By Liz Tracy
By Alex Rendon
By Abel Folgar
By Lee Zimmerman
By David Rolland
By Lee Zimmerman
By Alex Rendon
By Liz Tracy
There are some places where spring break never ends. People there will always be dancing and drinking till they publicly pass out. There will be fights and fondling and impromptu football, booze-swigging and beer buckets and pickup attempts on perfect strangers. And that is the beauty of Fort Lauderdale.
Elbo Room: "DICKHEAD! HEY, DICKHEAD!" A trashed young man wearing a Kiss-like wig was yelling from the second-story balcony of the Elbo Room.
"Who are you talking to?" a guy from the first story screamed up at him.
241 S. Fort Lauderdale Beach Blvd.
Fort Lauderdale, FL 33316
Category: Bars and Clubs
Region: Fort Lauderdale
Pirate Republic Bar, 400 SW Third Ave., Fort Lauderdale. Call 954-761-3500, or click here.
Dirty Blondes, 229 S. Fort Lauderdale Beach Blvd., Fort Lauderdale. Call 954-728-9801.
"I don't know — " Kiss-wig dude responded. "Everybody!"
Fortunately, this is nothing new. Drunks have been screaming obscenities from the balcony of the Elbo Room, an old-as-dirt Fort Lauderdale party staple, stationed across the street from the beach, for going on 70 years now. And clearly, no changes are in the works.
As I was ducking through the crowd, a tall woman with striking blue eyes grabbed my arm. "We need more young girls in this picture!" she screamed in my face and tossed me headfirst into a group of rabid Saints fans, all decked out in their black-and-gold best. After the photo was snapped, I peeled myself off of J.R., her short, chiseled but feel-up-happy friend, and straightened my shirt.
"I love Elbo Room!" J.R. said. "I love Fort Lauderdale!" The small gold and black beads around his neck swung, and his beer sloshed enthusiastically.
"And I'm from New Orleans, and we know how to party!" He put his hand on my shoulder and then inconspicuously dropped it down to the small of my back. I pulled away when it became clear he was going in for an ass-grope.
"She's a yacht captain!" he pointed at the tall woman.
"I tell people I'm a homemaker," she said. "I don't like the attention."
"Yeah!" yelled J.R. "I don't go around telling people I'm an astronaut."
"But you aren't," the yacht captain muttered, before walking away to talk to a balding dude with a string of overly large gold beads around his neck.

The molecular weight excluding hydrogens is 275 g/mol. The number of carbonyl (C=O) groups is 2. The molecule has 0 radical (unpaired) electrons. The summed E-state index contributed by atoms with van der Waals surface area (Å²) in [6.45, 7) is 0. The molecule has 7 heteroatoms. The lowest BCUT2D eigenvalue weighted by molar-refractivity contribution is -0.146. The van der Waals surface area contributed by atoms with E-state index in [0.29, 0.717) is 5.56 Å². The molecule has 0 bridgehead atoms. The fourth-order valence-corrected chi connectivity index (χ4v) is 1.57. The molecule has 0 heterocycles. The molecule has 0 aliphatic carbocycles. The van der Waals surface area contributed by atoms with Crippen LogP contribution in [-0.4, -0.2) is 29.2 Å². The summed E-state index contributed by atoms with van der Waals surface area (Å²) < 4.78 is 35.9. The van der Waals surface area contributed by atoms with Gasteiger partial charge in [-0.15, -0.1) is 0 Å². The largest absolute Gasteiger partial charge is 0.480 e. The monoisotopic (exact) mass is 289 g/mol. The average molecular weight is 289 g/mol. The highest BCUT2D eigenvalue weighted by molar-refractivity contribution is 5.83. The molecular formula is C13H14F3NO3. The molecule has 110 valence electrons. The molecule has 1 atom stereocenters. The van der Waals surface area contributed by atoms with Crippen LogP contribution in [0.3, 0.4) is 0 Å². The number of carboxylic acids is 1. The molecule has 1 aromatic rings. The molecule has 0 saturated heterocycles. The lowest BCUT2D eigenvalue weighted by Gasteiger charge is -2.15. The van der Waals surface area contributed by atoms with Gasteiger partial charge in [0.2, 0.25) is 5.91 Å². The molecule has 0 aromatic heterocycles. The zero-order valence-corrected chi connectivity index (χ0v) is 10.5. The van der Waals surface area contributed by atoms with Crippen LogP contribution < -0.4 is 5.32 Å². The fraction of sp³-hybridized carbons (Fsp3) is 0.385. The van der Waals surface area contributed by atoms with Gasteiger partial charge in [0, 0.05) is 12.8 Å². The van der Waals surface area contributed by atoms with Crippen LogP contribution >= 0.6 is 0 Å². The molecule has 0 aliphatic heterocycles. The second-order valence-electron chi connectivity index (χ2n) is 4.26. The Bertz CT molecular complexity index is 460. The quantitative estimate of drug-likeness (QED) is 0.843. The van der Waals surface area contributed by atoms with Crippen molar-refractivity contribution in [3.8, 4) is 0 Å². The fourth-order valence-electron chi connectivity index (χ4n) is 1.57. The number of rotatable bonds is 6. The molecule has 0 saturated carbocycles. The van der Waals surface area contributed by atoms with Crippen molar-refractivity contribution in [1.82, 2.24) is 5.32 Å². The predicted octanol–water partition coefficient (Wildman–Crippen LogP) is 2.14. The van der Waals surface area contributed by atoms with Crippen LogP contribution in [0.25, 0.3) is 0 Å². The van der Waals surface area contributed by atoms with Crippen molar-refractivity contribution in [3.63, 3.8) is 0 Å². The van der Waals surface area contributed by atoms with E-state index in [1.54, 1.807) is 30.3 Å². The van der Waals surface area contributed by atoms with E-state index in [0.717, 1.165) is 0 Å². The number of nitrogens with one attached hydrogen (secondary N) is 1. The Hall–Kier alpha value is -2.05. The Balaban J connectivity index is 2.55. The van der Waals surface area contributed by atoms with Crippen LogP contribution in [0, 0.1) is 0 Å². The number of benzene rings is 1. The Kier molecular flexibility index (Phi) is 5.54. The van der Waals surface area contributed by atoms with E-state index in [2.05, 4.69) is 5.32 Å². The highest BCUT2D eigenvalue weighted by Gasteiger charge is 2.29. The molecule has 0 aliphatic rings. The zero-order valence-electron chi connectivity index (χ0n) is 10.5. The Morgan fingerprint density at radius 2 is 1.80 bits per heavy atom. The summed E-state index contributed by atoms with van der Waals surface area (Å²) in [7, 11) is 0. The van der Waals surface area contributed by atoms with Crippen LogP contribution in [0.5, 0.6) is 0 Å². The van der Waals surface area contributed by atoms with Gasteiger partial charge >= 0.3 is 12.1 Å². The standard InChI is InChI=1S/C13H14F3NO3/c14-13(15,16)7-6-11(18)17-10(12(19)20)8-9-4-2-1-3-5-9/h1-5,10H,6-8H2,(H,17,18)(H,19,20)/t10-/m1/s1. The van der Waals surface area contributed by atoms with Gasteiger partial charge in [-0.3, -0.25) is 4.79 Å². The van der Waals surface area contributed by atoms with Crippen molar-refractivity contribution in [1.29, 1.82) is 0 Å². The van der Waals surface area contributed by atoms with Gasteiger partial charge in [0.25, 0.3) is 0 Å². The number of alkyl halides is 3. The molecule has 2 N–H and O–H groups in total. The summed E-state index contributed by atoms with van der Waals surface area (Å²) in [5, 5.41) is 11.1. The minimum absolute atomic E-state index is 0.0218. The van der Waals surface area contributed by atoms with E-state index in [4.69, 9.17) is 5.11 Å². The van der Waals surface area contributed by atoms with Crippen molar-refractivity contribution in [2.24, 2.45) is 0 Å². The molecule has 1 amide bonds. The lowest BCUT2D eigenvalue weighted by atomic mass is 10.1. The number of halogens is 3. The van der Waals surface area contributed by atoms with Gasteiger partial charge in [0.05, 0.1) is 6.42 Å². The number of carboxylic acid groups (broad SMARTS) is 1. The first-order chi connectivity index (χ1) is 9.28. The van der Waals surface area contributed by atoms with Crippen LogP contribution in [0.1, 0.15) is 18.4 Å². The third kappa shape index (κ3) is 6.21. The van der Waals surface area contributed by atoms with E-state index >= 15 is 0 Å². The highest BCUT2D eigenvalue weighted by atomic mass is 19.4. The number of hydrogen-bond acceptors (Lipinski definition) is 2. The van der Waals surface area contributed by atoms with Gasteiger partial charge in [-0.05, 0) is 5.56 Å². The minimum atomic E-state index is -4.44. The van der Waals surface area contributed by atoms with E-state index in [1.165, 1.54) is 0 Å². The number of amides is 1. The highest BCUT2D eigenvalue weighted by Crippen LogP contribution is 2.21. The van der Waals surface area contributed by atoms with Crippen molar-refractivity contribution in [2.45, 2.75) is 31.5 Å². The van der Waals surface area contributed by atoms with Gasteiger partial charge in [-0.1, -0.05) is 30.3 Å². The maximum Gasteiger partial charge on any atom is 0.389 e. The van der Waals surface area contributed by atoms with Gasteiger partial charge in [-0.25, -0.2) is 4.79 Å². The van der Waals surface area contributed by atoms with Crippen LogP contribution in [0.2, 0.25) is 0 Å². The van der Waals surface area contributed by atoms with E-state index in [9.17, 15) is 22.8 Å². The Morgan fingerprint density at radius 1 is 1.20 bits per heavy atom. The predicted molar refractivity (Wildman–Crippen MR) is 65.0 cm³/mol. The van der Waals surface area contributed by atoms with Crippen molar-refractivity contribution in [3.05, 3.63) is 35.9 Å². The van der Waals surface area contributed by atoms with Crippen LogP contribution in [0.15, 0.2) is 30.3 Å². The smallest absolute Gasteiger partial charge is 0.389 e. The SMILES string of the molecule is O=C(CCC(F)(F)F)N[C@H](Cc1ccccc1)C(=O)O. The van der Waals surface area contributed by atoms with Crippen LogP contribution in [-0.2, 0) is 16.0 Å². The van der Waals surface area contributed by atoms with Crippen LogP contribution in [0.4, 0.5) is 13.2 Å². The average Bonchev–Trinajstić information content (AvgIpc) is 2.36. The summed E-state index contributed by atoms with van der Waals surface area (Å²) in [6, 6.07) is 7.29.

"She only likes you for your big balls!" J.R. screamed at the other man.
A Ramones cover blared as I darted deeper into the Elbo Room. The place showed its age but captured that old spring break charm — from its rickety second story to its dingy red walls decked out in neon beer signs and framed photos. The tables outside were decorated with mementos of spring breaks past — coins, Where the Boys Are blurbs, shells, beads, and at least one snapshot of a woman in a thong bikini. The long narrow bar boasted more bottles of liquor and cheap beer than a frat house, and the bartenders spun over one another trying to serve the surging masses of thirsty partiers. After several unsuccessful attempts to procure booze — I would have taken shot liquor from a Dixie cup by this point — I was suddenly distracted.
"I fucking hate it!" a big, broad dude with a strong Jersey accent was screaming. "I hate walking in Vegas! I love the girls and booze, but I hate walking around." He punctuated his statement with a swig of beer, and Sheila — a black-haired beauty who'd been swept up in his story — laughed.
"On the day I was supposed to come back here, I canceled my flight and got hammered," Jersey dude continued. "I started drinking at 10 a.m. By 5 p.m., a friend invited me up to his suite — in the Bellagio or some shit."
"Nice place," commented Sheila.
"My friend had a room full of naked girls!" Jersey dude said. "One girl was ironing his clothes!"
"Busted!" said Sheila, nudging me. "That's how we know you're lying. Naked girls don't iron!"
"OK, that's a lie, but the rest is true," he said, sloshing his beer. "Anyway, Vegas is fine, but I like Costa Rica way better."
Pirate Republic Bar: In front of a sign that reads "The beatings will continue until morale improves," the bartender babe leaned over to pour a drink, and a raucous drunk used his camera phone to snap a picture of her impressive cleavage.
Pirate banners, witty signs, and Mickey Clean original crayon art covered the walls. The Pirate Republic is a smoky, partially outdoor bar between two buildings: It's chock-full of knocked-over beer bottles, loud rock music, and take-no-prisoners bartenders.
Outside the bar is a wooden seating area, complete with ledge and stools, plus half a dozen pirate flags and a shitload of graffiti. I took a seat by a slew of scribbled names, carefully formed hearts (with initials inside), and the inscribed words "break bread, not hearts." Ah, the words of prophets.
Brian, a surfer type sporting a sun-shaped tattoo on his deltoid and carrying a backpack, declared himself a bar transient. He was more hippie than pirate, but I wouldn't have been surprised if he'd slit my throat to take my beer.
"I — we — have a beautiful life," he said, looking deeply at a group of partiers behind me. "We live in one of the most beautiful places in the world."